Optimization Model and Algorithm Help to Screen and Treat Sexually Transmitted Diseases

Optimization Model and Algorithm Help to Screen and Treat Sexually Transmitted Diseases

Kun Zhao (Georgia State University, USA), Guantao Chen (Georgia State University, USA), Thomas Gift (Centers for Disease Control and Prevention, USA) and Guoyu Tao (Centers for Disease Control and Prevention, USA)
DOI: 10.4018/978-1-4666-0282-3.ch014
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Chlamydia trachomatis (CT) and Neisseria gonorrhoeae (GC) are two common sexually transmitted diseases among women in the United States. Publicly funded programs usually do not have enough money to screen and treat all patients. Therefore, the authors propose a new resource allocation model to assist clinical managers to make decisions on identifying at-risk population groups, as well as selecting a screening and treatment strategy for CT and GC patients under a fixed budget. At the same time, the authors also develop a two-step branch-and-bound algorithm tailor-made for our model. Running on real-life data, the algorithm calculates the optimal solution within a very short time. The new algorithm also improves the accuracy of an approximate solution obtained by Excel Solver. This study has shown that a resource allocation model and algorithm might have a significant impact on real clinical issues.
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Background on Sexually Transmitted Diseases in the United States

Chlamydia trachomatis (CT) and Neisseria gonorrhoeae (GC) are the two most commonly reported sexually transmitted diseases (STDs) in the United States. Most infections are asymptomatic and would not be detected without asymptomatic screening, especially for women. In 2008, 1,210,523 cases of chlamydia were reported to the Centers for Disease Control and Prevention (CDC) in the United States. This case count corresponds to a rate of 401.3 cases per 100,000 population, an increase of 9.2% compared with the rate in 2007 (Centers for Disease Control and Prevention, 2010b). In 2008, 336,742 cases of gonorrhea were reported to CDC in the United States, corresponding to a rate of 111.6 per 100,000 population (Centers for Disease Control and Prevention, 2010b).

Many CT and GC infections are detected through screening and treatment in public clinics. In reality, these clinics may not have sufficient budgets to screen all eligible women with the most effective CT/GC tests and to offer patients more expensive, single-dose treatments that improve adherence. To use limited resources effectively, CT and GC control programs usually provide selective screening based on defined guidelines. For example, CDC and the U.S. Preventive Services Task Force (USPSTF) recommend annual screening for CT for all sexually active females 25 years and younger (Centers for Disease Control and Prevention, 2010a). In addition, USPSTF also recommends screening all sexually active women younger than 25 years, including those who are pregnant, for GC if they are at increased risk for infections (U.S. Preventive Services Task Force, 2005).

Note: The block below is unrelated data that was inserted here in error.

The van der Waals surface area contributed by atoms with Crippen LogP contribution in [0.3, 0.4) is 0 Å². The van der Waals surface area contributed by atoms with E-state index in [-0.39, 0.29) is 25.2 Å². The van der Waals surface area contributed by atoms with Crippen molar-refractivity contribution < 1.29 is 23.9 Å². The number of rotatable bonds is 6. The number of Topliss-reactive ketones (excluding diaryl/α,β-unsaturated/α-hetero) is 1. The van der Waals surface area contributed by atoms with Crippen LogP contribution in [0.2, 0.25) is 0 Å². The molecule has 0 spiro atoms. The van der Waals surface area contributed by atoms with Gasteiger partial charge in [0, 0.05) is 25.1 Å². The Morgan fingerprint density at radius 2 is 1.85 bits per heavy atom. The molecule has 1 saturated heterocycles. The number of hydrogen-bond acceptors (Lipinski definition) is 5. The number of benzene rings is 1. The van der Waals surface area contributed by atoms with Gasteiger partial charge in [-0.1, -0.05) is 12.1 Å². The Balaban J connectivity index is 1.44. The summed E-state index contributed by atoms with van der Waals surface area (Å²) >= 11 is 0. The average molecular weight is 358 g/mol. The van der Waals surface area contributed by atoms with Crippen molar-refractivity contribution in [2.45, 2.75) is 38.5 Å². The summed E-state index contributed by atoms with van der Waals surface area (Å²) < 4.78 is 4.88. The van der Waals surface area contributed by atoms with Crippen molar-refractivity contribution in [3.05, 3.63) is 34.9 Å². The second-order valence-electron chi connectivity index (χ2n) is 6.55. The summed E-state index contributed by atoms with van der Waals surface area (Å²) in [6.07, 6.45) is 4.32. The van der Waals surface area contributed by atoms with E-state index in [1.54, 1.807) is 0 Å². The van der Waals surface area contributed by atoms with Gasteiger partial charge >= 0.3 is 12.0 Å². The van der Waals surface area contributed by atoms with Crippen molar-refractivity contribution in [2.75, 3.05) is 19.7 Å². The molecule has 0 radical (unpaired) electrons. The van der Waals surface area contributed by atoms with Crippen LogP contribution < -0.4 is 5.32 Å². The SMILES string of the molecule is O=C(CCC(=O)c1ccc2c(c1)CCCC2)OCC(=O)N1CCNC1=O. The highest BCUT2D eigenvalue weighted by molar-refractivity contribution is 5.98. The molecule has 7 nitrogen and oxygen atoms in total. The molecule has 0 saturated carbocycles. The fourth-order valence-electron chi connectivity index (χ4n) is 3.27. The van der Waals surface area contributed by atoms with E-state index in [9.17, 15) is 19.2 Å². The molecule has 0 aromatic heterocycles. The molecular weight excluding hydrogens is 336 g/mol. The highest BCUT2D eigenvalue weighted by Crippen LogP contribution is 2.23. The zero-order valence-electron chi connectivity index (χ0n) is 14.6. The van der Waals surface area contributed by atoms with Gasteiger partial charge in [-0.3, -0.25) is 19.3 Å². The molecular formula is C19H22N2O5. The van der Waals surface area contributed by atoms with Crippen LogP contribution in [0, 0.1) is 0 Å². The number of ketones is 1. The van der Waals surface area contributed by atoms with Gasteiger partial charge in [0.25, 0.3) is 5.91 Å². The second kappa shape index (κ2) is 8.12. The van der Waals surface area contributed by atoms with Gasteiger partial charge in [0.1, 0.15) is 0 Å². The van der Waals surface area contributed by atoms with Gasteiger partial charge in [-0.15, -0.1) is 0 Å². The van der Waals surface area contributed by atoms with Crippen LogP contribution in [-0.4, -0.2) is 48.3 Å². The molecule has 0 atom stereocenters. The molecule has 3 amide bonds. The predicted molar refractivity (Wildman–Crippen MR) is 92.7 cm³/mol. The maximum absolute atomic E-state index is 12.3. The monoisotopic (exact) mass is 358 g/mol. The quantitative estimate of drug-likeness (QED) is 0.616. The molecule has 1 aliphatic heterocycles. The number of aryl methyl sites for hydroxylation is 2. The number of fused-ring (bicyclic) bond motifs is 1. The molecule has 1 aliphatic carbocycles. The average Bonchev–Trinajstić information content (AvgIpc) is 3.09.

Identifying which subpopulations to screen for CT and GC is just one part of the real-life problem. The availability of several testing assays with various performance parameters and costs presents a challenge for screening strategies: newer diagnostic tests that are less invasive and more sensitive offer increased opportunities for screening, but at a greater cost. In other words, the problem is whether more infections can be diagnosed and treated using a more sensitive and expensive test to screen fewer patients, or to use a relatively cheaper and less sensitive test to screen a greater number of patients. To further complicate the issue, test manufacturers market combination tests or bundled tests at prices that are less expensive than the price of separate single-pathogen tests. This situation encourages the testing for GC even when its prevalence in the population is extremely low.

Overview of Creating Resource Allocation Models for STDs

There are not a lot of resource allocation (optimization) models regarding the control of CT and GC infections. But many efforts have been made to develop models to investigate and evaluate HIV prevention and control programs (Brandeau & Zaric, 2009; Kaplan & Pollack, 1998; Lasry, Zaric, & Carter, 2007; Sendi & Al, 2003). To correlate with the practical relevance to CT infections, researchers initially developed a resource allocation model to determine the optimal strategy for curing CT infections among asymptomatic women at clinics (Tao, Gift, Walsh, Irwin, & Kassler, 2002). Two years later, researchers proposed a mixed-integer program to model re-screening women who test positive for CT infections (Tao, Abban, Gift, Chen, & Irwin, 2004). These two optimization models are able to offer simple guidelines for clinics on the selection of test and treatment for certain populations. However, these models are not able to manage two or more infections (e.g. CT and GC) at the same time at given clinics.

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